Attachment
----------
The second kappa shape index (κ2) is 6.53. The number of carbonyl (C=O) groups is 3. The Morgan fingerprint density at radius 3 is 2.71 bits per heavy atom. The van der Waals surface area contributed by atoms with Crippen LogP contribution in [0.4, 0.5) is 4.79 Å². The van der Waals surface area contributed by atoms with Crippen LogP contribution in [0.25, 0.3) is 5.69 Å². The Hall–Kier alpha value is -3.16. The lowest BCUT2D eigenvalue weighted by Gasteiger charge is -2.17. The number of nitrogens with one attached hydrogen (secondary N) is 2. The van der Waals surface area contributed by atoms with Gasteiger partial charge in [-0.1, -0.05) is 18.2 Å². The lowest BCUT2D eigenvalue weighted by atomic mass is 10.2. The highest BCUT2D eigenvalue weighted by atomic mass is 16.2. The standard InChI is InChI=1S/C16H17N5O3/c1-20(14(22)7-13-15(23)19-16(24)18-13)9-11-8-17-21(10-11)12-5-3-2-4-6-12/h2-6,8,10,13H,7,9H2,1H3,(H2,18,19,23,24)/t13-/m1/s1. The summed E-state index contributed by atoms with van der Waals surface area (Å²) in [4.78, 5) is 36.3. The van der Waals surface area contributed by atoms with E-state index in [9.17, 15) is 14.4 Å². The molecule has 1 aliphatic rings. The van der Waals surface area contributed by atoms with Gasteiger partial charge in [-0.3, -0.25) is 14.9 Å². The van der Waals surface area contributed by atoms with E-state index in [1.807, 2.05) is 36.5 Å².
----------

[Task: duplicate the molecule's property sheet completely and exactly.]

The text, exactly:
The second kappa shape index (κ2) is 6.53. The number of carbonyl (C=O) groups is 3. The Morgan fingerprint density at radius 3 is 2.71 bits per heavy atom. The van der Waals surface area contributed by atoms with Crippen LogP contribution in [0.4, 0.5) is 4.79 Å². The van der Waals surface area contributed by atoms with Crippen LogP contribution in [0.25, 0.3) is 5.69 Å². The Hall–Kier alpha value is -3.16. The lowest BCUT2D eigenvalue weighted by Gasteiger charge is -2.17. The number of nitrogens with one attached hydrogen (secondary N) is 2. The van der Waals surface area contributed by atoms with Gasteiger partial charge in [-0.1, -0.05) is 18.2 Å². The lowest BCUT2D eigenvalue weighted by atomic mass is 10.2. The highest BCUT2D eigenvalue weighted by atomic mass is 16.2. The standard InChI is InChI=1S/C16H17N5O3/c1-20(14(22)7-13-15(23)19-16(24)18-13)9-11-8-17-21(10-11)12-5-3-2-4-6-12/h2-6,8,10,13H,7,9H2,1H3,(H2,18,19,23,24)/t13-/m1/s1. The summed E-state index contributed by atoms with van der Waals surface area (Å²) in [4.78, 5) is 36.3. The van der Waals surface area contributed by atoms with E-state index in [9.17, 15) is 14.4 Å². The molecule has 1 aliphatic rings. The van der Waals surface area contributed by atoms with Gasteiger partial charge in [-0.3, -0.25) is 14.9 Å². The van der Waals surface area contributed by atoms with E-state index in [1.807, 2.05) is 36.5 Å².